Pitkin County’s vaccinations schedule unclear with new guidelines
Vaccinations for Pitkin County residents 70 years old and up could take until the end of February, though new federal guidelines lowering that age to 65 means it could take longer, an official said Tuesday.
County Manager Jon Peacock said local and state public health officials have set the end of February as a goal to vaccinate all state residents in that age group. However, the Trump administration’s Tuesday announcement calling for residents 65 years old and up to be included in early vaccinations could cloud that goal, he said.
“It will take us longer … to get to the next level” if the state incorporates those new guidelines, Peacock told Pitkin County commissioners Tuesday during their regular weekly work session.
About 2,600 residents aged 70 and older have pre-registered for the vaccine on the county’s COVID-19 website. If residents 65 and older are included, Census figures indicate about 3,500 Pitkin County residents will need to be vaccinated before moving on to the next vaccination phase, he said.
Tuesday night, Gov. Jared Polis said the state will, for the time being, continue with the vaccination schedule that envisions having residents 70 years and older vaccinated by Feb. 28, according to news release. State officials will take the new guidelines under review while also checking with the incoming Biden administration to see how it plans to approach “prioritization and supply flow,” the release states.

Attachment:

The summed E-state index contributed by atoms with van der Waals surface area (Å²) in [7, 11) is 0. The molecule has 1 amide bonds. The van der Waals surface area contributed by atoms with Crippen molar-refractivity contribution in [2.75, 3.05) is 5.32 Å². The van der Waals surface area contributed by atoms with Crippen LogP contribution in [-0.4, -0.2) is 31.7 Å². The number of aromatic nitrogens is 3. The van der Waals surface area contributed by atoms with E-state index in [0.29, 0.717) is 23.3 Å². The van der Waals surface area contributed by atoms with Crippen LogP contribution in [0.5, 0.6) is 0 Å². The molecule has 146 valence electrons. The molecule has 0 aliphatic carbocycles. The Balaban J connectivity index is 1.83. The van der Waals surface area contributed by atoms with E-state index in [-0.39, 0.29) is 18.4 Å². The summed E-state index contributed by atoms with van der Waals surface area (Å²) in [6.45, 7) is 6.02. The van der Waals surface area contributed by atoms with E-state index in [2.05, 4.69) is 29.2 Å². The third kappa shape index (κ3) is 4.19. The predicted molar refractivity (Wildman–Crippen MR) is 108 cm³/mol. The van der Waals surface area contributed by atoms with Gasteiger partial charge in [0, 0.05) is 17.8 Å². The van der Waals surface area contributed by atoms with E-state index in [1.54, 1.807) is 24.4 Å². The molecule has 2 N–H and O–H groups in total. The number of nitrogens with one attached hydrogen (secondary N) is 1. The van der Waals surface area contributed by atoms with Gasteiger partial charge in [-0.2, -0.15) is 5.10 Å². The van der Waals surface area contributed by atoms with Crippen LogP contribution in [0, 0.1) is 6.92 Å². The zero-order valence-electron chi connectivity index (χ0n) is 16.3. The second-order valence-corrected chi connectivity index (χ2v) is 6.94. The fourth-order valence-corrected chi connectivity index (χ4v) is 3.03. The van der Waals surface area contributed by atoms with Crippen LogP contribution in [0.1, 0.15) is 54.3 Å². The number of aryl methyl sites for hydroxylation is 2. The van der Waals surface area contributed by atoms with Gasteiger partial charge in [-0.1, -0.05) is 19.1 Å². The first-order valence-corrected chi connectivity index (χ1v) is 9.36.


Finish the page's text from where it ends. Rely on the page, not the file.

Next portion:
“Colorado will not be making any changes to our vaccine program until we can get concrete details on supply quantities, timelines for receiving that supply” and time to consult with local partners administering the vaccine, the release states.
The state of Colorado’s reaction to the Trump administrations call for U.S. residents 65 and older to be vaccinated first was not yet clear Tuesday, Peacock said.
Pitkin County is scheduled to receive 1,100 vaccination doses Tuesday or Wednesday, and will begin inoculating the first residents 70 and older Thursday or Friday, he said.
The next group of residents to be vaccinated after the age groups are front-line workers, which is a large number of people. County officials are in the process of developing a prioritization list of those workers to come up with a consensus on who will go first, Peacock said.
Commissioners Kelly McNicholas Kury and Francie Jacober, attending her first meeting as a commissioner, both advocated for the valley’s Latino population to be included early in those vaccinations.
Jacober sworn in to office
After 12 years and three terms as a Pitkin County commissioner, George Newman retired from the board Tuesday and was replaced by Francie Jacober.
Newman was toasted Tuesday during an hourlong tribute on Zoom by his board colleagues before Jacober was sworn in to office by Pitkin County Judge Erin Fernandez-Ely.
Jacober, a Carbondale resident and retired teacher, takes over the District 5 seat on the five-member board.
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